Helm Award winner Paul Haaga Jr. ’70 celebrates team spirit

Paul Haaga Jr. with children

Paul Haaga ’70, P03, P05 with daughter Blythe Haaga Parker ’05 and grandchildren Adelaide Parker, bottom left, and June Parker, bottom right.

Paul Haaga Jr. ’70, the 2021 recipient of Annual Giving’s Harold Helm Award for exemplary service, knows he couldn’t have done it without his team.

Team ’70 that is. “I’m so happy to be to have been singled out among so many very deserving people who have worked so hard at Annual Giving, and the only thing that allows me to agree to be singled out this way is to accept it as an award to Team ’70,” said Haaga. “I accepted it as a team member. I consider the stalwarts of ’70 are the Harold Helm winners, and I’m happy to accept it on their behalf.”

The Helm Award honors sustained AG service, and Haaga, who received the award virtually on February 11, has helped with major reunion efforts for records at his class’s 35th, 40th, and 45th campaigns in roles as special gifts chair, co-chair, and critical few chair. Most recently he was the critical-few spearpoint of ’70’s $7.4 million 50th campaign, a result achieved in the throes of the pandemic (and a two-month pause in the campaign from mid-March to May) and without the uplift of the quintessential milestone major Reunion gathering.

Despite pandemic restrictions, Haaga, whose two children are Princeton alumni, kept focused on an approach he has polished over the years in urging classmates to support Princeton: conversations about a shared experience and a shared sense of importance. Haaga’s efforts for Annual Giving have been complemented by generous gifts to specific University programs as well, from athletics to the art museum to service internships.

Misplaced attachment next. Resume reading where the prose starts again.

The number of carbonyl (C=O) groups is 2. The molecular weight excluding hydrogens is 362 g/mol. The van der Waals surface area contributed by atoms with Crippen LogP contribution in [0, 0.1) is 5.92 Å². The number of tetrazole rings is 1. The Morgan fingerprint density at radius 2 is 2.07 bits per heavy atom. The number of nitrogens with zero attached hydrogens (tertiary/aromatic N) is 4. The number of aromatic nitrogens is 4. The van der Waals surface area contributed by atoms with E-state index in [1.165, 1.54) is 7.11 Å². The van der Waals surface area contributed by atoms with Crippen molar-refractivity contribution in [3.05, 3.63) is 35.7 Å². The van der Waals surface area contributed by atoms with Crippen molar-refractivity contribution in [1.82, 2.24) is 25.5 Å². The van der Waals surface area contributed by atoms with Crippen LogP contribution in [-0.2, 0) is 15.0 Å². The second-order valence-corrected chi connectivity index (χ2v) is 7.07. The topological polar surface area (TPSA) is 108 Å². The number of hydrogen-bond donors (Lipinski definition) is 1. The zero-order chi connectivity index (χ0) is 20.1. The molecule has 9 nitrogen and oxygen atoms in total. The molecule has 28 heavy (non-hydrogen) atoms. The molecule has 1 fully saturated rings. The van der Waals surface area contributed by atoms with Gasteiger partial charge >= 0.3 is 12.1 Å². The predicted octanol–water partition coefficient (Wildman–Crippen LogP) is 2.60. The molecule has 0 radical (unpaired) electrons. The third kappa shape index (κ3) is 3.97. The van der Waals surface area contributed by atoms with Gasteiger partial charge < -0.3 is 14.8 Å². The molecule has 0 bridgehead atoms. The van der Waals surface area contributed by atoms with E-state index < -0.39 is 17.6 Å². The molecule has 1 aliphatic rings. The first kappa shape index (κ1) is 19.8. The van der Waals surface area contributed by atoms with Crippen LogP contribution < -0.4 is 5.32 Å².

As a senior working Reunions on campus, Haaga met Harold Helm, the father of Annual Giving, at Helm’s Class of 1920 50th Reunion. Having just marked his own 50th Reunion, Haaga, sees parallels between the Class of 1920, and the interruptions Princetonians, and the Class of 2020, currently face.

World War I truncated the college experience for many of the Class of 1920. “They were a group who had not really had the cohesive four years on campus but had found ways subsequently to become cohesive as a class, by Reunions and the alumni network and all the things that Princeton does,” he said

“I wish the Class of 1920 could talk to the Class of 2020 about what it was like to be here 100 years ago, and what it was like to have an interrupted college experience.”

That goes for his own class as well. Although receiving the Helm Award and celebrating ’70’s 50th Reunion were virtual events, Haaga said he treasures the fact that “we’re going to have the 50th (in person) sometime. It’s no guarantee but I hope many of us can attend.”